Companies like Google and Baidu are working hard to make Star Trek-style universal translation technology portable. Give it another 18 years and reaching for your English-to-French phrase book will look as antiquated as pulling out an abacus to calculate your tip in a restaurant.

Staying in one place

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Go back just a couple hundred years and most people would be unlikely to travel much further than the next town on a regular basis. By 2038, however, travel will be transformed beyond what we’re used to today. Intercity rockets, such as those envisioned by Elon Musk, could allow people to travel anywhere on the planet in less than one hour.

While we don’t expect to be anywhere near colonizing Mars in the next 18 years, we also would be incredibly surprised if humanity remains as Earthbound as it currently is. Trips into space, perhaps to visit some giant privately-owned space station retreat, will be the equivalent of your family taking a vacation to Paris.

Dying before 100

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With artificial intelligence working to invent new drugs, wearable devices that warn you about any kind of health anomaly, and the promise of 3D bioprinted organs, there are plenty of ways that our lives will be extended by medical technology over the years to come. (And that’s without discussing the impact that tech like autonomous cars or robots in the workplace will have on reducing accidental deaths.)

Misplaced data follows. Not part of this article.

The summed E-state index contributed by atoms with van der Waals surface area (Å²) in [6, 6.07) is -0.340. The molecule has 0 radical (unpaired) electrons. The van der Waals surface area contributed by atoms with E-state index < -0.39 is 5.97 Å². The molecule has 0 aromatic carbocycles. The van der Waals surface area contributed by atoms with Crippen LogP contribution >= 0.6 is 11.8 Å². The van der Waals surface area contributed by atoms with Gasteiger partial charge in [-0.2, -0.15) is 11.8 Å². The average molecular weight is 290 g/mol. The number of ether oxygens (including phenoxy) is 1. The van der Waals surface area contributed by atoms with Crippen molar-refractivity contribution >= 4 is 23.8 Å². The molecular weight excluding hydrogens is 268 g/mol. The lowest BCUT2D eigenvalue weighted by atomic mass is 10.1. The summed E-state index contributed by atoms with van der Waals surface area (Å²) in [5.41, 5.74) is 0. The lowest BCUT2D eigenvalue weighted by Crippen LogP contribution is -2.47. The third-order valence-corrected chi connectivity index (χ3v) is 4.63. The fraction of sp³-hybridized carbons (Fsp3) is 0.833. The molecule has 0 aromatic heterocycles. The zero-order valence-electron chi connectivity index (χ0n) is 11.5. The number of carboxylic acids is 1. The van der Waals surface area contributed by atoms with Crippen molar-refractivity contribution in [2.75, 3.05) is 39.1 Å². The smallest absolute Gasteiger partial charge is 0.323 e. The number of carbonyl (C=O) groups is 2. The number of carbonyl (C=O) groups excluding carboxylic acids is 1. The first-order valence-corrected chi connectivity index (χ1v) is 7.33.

Although the science seems conflicted on whether there is an upper-limit for human life as we know it, we fully expect that kids born 2018 will live significantly longer than today’s adults. Cue this sketch about being envious of our own children.

Having any privacy

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Our penultimate prediction is a pessimistic one: The end of privacy. While current controversies like the Cambridge Analytica Facebook saga may have some impact on the regulation of user data, we don’t see the tide turning for what technology is doing to our privacy.

By 2036, smart cities will analyze every move we make outside while smart devices, equipped with the latest A.I. insights, will do much the same for the home. There’s every chance that the world of 2018 will be looked at as the “good old days” when it comes to our respective privacy.

Living in a world with poverty

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We’ll end this list on a positive note by saying that, by 2038, we hope to see the end of poverty. New types of food, such as lab-grown meat and genetically modified crops, will feed the growing global population.

Fresh approaches to medical diagnosis and treatment will also wipe out many of the diseases which currently devastate large parts of the world, such as HIV and malaria. At the same time, greater levels of education will be enjoyed by people around the world thanks to connectivity and online learning tools.

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Luke Dormehl
I'm a UK-based tech writer covering Cool Tech at Digital Trends. I've also written for Fast Company, Wired, the Guardian…